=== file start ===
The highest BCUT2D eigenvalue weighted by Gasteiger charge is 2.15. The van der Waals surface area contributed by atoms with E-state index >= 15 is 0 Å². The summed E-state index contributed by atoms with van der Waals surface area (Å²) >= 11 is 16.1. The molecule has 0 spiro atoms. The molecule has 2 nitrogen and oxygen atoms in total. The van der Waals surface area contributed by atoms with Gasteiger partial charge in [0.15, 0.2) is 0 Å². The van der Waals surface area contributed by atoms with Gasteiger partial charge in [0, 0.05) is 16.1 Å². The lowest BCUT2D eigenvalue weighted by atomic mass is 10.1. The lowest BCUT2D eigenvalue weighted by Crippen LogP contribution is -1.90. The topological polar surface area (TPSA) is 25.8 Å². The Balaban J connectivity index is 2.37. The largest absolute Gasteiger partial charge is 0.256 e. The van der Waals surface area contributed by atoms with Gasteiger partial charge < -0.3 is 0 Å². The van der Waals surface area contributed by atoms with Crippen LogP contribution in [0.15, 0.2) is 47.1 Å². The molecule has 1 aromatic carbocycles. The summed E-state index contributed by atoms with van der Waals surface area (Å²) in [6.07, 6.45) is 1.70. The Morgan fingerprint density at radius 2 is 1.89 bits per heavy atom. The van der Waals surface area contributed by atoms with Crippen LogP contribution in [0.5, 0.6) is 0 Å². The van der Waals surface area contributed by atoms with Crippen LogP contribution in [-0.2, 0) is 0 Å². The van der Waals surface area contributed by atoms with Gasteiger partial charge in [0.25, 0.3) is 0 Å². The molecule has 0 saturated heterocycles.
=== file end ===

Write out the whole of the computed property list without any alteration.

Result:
The highest BCUT2D eigenvalue weighted by Gasteiger charge is 2.15. The van der Waals surface area contributed by atoms with E-state index >= 15 is 0 Å². The summed E-state index contributed by atoms with van der Waals surface area (Å²) >= 11 is 16.1. The molecule has 0 spiro atoms. The molecule has 2 nitrogen and oxygen atoms in total. The van der Waals surface area contributed by atoms with Gasteiger partial charge in [0.15, 0.2) is 0 Å². The van der Waals surface area contributed by atoms with Gasteiger partial charge in [0, 0.05) is 16.1 Å². The lowest BCUT2D eigenvalue weighted by atomic mass is 10.1. The lowest BCUT2D eigenvalue weighted by Crippen LogP contribution is -1.90. The topological polar surface area (TPSA) is 25.8 Å². The Balaban J connectivity index is 2.37. The largest absolute Gasteiger partial charge is 0.256 e. The van der Waals surface area contributed by atoms with Gasteiger partial charge < -0.3 is 0 Å². The van der Waals surface area contributed by atoms with Crippen LogP contribution in [0.15, 0.2) is 47.1 Å². The molecule has 1 aromatic carbocycles. The summed E-state index contributed by atoms with van der Waals surface area (Å²) in [6.07, 6.45) is 1.70. The Morgan fingerprint density at radius 2 is 1.89 bits per heavy atom. The van der Waals surface area contributed by atoms with Crippen LogP contribution in [0.5, 0.6) is 0 Å². The van der Waals surface area contributed by atoms with Crippen LogP contribution in [-0.2, 0) is 0 Å². The van der Waals surface area contributed by atoms with Gasteiger partial charge in [0.25, 0.3) is 0 Å². The molecule has 0 saturated heterocycles.